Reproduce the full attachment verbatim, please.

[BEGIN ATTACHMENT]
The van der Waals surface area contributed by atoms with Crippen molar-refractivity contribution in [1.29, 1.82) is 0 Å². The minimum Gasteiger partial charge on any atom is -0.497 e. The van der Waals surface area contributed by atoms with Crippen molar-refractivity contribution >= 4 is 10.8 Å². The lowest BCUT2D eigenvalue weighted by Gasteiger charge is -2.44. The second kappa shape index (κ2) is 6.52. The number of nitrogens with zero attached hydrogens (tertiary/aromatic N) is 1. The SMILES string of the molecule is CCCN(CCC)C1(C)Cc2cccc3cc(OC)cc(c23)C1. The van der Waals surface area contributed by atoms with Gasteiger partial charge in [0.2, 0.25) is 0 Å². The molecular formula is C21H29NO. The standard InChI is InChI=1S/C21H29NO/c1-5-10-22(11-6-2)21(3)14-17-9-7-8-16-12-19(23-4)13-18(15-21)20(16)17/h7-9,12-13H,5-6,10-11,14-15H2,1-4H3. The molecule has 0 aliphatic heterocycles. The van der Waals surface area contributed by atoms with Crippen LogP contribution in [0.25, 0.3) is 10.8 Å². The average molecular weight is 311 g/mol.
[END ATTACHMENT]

The van der Waals surface area contributed by atoms with Crippen molar-refractivity contribution in [1.29, 1.82) is 0 Å². The minimum Gasteiger partial charge on any atom is -0.497 e. The van der Waals surface area contributed by atoms with Crippen molar-refractivity contribution >= 4 is 10.8 Å². The lowest BCUT2D eigenvalue weighted by Gasteiger charge is -2.44. The second kappa shape index (κ2) is 6.52. The number of nitrogens with zero attached hydrogens (tertiary/aromatic N) is 1. The SMILES string of the molecule is CCCN(CCC)C1(C)Cc2cccc3cc(OC)cc(c23)C1. The van der Waals surface area contributed by atoms with Gasteiger partial charge in [0.2, 0.25) is 0 Å². The molecular formula is C21H29NO. The standard InChI is InChI=1S/C21H29NO/c1-5-10-22(11-6-2)21(3)14-17-9-7-8-16-12-19(23-4)13-18(15-21)20(16)17/h7-9,12-13H,5-6,10-11,14-15H2,1-4H3. The molecule has 0 aliphatic heterocycles. The van der Waals surface area contributed by atoms with Crippen LogP contribution in [0.25, 0.3) is 10.8 Å². The average molecular weight is 311 g/mol.